The nutritional value of grains in cat and dog food

Grains can provide cats and dogs with nutrients and energy that are essential for their health - this article explores how they form part of a complete and balanced diet for your pet.
Man holding wheat in a field

When we discuss ingredients in pet food, it’s important to remember that their primary role is to provide vital energy and nutrients to sustain the health of cats and dogs. While as humans we often focus on specific ingredient in our diets, we should take a nutrient-led approach to pet food.

According to the Pet Food Institute, cats and dogs require more than 40 essential nutrients in their diets.1 Pet owners are therefore recommended to ensure their cat or dog is provided a specific combination of nutrients in their diet, which addresses the unique needs of their pet. Ingredients alone cannot ensure that each of these nutrients are present, or in the right quantities, in a pet’s food.

Instead, by following a nutrient-led method, we can put the needs of cats and dogs at the forefront of food production and investigating ingredients for the high-quality nutrients they can provide. With this approach, we also ensure we source highly digestible ingredients to support a pet’s absorption of nutrients.

With that in mind, let’s explore how grains can be used to provide some of the key nutrients cats and dogs need, as well as how this compares to other ingredients.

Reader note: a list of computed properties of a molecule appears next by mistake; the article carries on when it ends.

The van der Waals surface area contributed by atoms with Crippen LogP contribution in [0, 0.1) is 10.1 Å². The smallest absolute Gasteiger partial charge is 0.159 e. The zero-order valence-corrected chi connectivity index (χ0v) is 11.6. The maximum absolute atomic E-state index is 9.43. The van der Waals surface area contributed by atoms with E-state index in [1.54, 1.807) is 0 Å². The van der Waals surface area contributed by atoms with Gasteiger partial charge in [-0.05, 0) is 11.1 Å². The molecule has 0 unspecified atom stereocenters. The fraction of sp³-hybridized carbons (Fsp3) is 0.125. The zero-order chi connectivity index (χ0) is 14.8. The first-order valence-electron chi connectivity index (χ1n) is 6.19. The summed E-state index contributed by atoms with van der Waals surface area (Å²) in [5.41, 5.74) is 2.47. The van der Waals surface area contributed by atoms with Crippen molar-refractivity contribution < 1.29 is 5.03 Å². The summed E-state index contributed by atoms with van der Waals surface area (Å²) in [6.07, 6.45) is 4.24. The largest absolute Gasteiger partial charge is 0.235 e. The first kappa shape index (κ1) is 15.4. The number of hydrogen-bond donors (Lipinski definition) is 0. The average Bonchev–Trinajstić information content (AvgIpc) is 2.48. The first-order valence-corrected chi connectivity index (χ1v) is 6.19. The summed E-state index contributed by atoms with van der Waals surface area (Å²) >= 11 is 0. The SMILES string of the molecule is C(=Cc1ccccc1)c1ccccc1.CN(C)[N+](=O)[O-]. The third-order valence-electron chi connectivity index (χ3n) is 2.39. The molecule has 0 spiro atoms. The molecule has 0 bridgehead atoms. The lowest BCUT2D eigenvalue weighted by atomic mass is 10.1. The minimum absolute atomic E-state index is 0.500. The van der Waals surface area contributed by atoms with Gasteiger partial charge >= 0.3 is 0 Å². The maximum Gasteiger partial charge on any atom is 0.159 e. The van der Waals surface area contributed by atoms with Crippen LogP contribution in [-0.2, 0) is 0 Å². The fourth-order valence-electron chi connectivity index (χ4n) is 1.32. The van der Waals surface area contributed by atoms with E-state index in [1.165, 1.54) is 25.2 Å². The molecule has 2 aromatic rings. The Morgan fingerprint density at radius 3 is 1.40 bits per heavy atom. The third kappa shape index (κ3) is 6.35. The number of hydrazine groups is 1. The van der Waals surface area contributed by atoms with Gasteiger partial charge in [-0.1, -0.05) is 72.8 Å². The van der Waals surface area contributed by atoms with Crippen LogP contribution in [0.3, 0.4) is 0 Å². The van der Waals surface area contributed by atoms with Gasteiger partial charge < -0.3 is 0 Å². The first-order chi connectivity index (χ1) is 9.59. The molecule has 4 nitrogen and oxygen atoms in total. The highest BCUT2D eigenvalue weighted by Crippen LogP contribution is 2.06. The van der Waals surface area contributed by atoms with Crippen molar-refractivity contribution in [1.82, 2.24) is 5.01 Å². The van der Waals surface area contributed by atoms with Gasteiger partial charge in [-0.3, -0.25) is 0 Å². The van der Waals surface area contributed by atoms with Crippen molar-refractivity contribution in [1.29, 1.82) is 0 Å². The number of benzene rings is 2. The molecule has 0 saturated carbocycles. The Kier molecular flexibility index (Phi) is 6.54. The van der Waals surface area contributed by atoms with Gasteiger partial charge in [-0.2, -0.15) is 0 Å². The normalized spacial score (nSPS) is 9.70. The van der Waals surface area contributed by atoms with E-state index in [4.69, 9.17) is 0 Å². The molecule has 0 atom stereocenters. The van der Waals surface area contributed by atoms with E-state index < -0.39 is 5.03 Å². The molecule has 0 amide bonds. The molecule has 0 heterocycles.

What are grains?

Grains, commonly referred to as ‘cereals’ or ‘cereal grains’ are the edible seeds of specific grasses and include wheat, corn, rice, barley, oats and rye, to name a few.

Are grains nutritious for cats and dogs?

When properly processed, grains and cereals provide plenty of nutritious and digestible nutrients and energy for cats and dogs. These include:

Vitamin E illustration

Vitamin E

Vitamin E protects against cell oxidisation.

Vitamin B illustration for the nutritional value of grains in cat and dog food

Vitamin B

Vitamin B provides a range of benefits for the nervous system, skin, hair and growth.

Linoleic acid illustration for the nutritional value of grains in cat and dog food

Linoleic acid

Linoleic acid is an important nutrient in maintaining a healthy skin and coat for cats and dogs.

One of the main nutritional benefits of cereals are the high-quality carbohydrates they provide. Carbohydrates are one of the three categories of macronutrients, alongside fats and protein, included in diets for animals and act as the main energy source for pets.2 Grains and cereals are also high in fibre, which is a beneficial nutrient in supporting healthy gastrointestinal functions in cats and dogs.

In fact, some grains, such as brown or white rice, may be recommended for dogs or cats experiencing gastrointestinal issues such as diarrhoea, as they are naturally easy for pets to digest.

Can cats and dogs digest grains and cereals?

Further to the nutrients that grains and cereals offer, it’s important to consider their digestibility for pets. Digestibility refers to how many nutrients a food item is able to provide. For example, an ingredient may be rich in nutrients but hard for a cat or dog to digest. This means that fewer nutrients are absorbed by the animal's intestines and consequently fewer will end in the bloodstream.